While espousing anti-Western sentiments, none of these groups claimed to advocate democracy, freedom of speech, and human rights. They were only thinking about their own freedom and rights when they were accusing the Shah of human rights violations.
History has shown that religious hardliners and far-left groups have been oppressive and brutal anytime they have seized power. It is, therefore, not surprising that these two groups should prefer the Islamic Republic over Pahlavi rule.
The regressive left and religious extremists criticized the Shah and his father for modernizing Iran and elevating women’s position in society.
Religious zealots, whose aim was to perpetuate an oppressive patriarchal culture, also viciously lambasted Princess Ashraf, who advocated women’s rights.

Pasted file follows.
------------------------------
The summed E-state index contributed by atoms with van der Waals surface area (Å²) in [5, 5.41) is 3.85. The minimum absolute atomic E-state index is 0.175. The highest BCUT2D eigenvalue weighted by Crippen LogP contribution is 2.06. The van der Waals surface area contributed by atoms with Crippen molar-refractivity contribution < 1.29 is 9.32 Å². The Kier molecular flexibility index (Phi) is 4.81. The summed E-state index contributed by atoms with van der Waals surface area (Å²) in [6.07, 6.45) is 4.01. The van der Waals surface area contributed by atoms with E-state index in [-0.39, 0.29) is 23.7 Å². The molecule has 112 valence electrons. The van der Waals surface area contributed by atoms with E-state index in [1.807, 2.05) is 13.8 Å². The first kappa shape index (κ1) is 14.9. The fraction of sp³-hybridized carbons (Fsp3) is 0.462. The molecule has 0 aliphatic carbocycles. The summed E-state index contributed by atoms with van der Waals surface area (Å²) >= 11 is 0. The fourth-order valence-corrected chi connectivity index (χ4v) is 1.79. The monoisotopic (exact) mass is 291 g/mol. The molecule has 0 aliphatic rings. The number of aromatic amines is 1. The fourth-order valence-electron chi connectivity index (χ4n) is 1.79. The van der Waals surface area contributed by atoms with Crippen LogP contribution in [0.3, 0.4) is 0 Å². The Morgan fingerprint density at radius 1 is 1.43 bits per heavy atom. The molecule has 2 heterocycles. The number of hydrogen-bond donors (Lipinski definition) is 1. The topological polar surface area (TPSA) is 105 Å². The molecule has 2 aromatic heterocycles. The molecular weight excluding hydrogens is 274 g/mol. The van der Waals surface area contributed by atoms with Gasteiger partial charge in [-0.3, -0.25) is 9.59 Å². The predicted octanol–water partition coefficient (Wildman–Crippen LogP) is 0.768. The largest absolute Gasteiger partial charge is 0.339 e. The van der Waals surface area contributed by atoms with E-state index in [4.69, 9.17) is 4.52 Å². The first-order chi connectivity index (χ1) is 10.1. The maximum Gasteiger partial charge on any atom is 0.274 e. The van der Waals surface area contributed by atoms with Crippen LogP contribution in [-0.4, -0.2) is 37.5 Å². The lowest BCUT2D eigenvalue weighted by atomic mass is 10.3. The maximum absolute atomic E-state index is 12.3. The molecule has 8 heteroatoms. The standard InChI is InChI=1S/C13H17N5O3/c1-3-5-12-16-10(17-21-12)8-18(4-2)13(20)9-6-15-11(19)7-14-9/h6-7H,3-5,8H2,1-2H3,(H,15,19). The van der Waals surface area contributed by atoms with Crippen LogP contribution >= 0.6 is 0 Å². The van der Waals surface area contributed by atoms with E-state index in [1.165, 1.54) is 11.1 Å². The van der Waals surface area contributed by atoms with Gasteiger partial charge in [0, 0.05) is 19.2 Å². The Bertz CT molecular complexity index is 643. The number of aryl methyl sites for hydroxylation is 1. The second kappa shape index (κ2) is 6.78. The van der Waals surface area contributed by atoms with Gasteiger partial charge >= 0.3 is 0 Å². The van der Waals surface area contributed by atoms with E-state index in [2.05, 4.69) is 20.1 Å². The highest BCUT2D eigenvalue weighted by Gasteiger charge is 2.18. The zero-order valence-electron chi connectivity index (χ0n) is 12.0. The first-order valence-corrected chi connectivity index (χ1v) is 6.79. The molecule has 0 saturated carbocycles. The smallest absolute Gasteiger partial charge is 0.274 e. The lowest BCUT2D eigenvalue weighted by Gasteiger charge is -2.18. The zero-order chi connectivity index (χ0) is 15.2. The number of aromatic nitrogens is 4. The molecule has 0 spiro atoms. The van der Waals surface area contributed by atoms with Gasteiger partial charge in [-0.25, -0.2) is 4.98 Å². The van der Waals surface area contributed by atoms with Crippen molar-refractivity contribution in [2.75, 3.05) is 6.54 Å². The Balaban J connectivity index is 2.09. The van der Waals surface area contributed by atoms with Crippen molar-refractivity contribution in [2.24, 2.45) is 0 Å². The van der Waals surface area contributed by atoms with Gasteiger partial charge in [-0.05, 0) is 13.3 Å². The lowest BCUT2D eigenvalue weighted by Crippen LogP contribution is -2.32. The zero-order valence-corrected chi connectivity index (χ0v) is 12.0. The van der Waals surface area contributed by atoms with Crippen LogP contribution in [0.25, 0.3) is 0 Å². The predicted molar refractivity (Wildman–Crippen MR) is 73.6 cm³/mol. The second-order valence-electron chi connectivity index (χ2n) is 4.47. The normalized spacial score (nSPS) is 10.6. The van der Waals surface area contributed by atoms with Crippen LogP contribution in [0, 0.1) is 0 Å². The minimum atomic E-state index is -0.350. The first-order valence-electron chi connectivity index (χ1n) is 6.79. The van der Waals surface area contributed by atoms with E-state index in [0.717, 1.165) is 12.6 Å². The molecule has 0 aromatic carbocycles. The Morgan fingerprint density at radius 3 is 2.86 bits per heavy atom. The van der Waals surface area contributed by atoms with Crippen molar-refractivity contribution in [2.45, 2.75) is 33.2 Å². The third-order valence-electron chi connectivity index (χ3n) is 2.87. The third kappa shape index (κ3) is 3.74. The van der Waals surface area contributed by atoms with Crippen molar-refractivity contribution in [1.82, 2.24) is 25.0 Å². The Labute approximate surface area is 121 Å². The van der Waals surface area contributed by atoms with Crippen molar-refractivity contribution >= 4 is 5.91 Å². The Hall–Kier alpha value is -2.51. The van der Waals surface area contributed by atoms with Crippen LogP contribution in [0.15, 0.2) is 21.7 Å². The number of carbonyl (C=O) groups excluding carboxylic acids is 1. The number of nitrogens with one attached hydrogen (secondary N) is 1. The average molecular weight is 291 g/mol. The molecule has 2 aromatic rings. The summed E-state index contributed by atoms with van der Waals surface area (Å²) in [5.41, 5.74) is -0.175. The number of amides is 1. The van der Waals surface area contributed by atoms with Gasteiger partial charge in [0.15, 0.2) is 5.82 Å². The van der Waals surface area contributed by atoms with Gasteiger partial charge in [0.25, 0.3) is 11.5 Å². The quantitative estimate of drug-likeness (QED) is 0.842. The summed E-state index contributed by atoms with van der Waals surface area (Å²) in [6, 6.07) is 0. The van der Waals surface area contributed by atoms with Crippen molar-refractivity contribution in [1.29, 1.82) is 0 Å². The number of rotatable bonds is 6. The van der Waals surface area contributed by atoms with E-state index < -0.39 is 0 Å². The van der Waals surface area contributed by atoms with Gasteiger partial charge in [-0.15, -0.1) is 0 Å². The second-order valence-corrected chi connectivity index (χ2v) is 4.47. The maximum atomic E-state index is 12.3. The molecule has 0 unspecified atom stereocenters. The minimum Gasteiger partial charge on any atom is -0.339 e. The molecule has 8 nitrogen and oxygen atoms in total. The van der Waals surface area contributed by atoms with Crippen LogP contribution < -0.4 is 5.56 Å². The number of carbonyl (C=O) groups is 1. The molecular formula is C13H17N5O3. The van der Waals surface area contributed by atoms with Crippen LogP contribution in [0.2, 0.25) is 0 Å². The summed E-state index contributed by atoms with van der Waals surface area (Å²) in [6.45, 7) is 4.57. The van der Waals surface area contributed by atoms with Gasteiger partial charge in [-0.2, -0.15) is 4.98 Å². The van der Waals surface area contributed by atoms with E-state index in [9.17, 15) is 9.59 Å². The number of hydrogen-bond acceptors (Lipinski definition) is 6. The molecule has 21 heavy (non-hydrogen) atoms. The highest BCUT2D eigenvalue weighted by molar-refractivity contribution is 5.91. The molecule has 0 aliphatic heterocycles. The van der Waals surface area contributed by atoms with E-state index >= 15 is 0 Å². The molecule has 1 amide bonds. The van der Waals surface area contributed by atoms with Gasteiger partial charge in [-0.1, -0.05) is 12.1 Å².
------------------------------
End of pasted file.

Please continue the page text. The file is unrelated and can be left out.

One can only imagine what would happen if the religious extremists and regressive left were to join forces and seize power.
The Islamic Republic’s concerted efforts, in the past 40 years, to revise and rewrite Iranian history have failed.
During the recent civil unrest in the country, protesters were chanting “Reza Shah God Bless Your Soul,” “A Country Without Shah Is in Disarray,” “Come Back to Iran.”
On the 100th anniversary of the birth of the Shah and Princess Ashraf, Iranian people have shown that they use any opportunity to reject and defy the Islamic Republic regime.
Perhaps fate has played a hand in enabling a brother and sister of royal birth to leave an indelible mark on the country’s history and culture that no amount of propaganda, indoctrination, and brainwashing could erase from the Iranian collective consciousness.
Once again, achieving a “Great Civilization” has become the goal and the dream of Iranian people.
[Translated from Persian by Fardine Hamidi]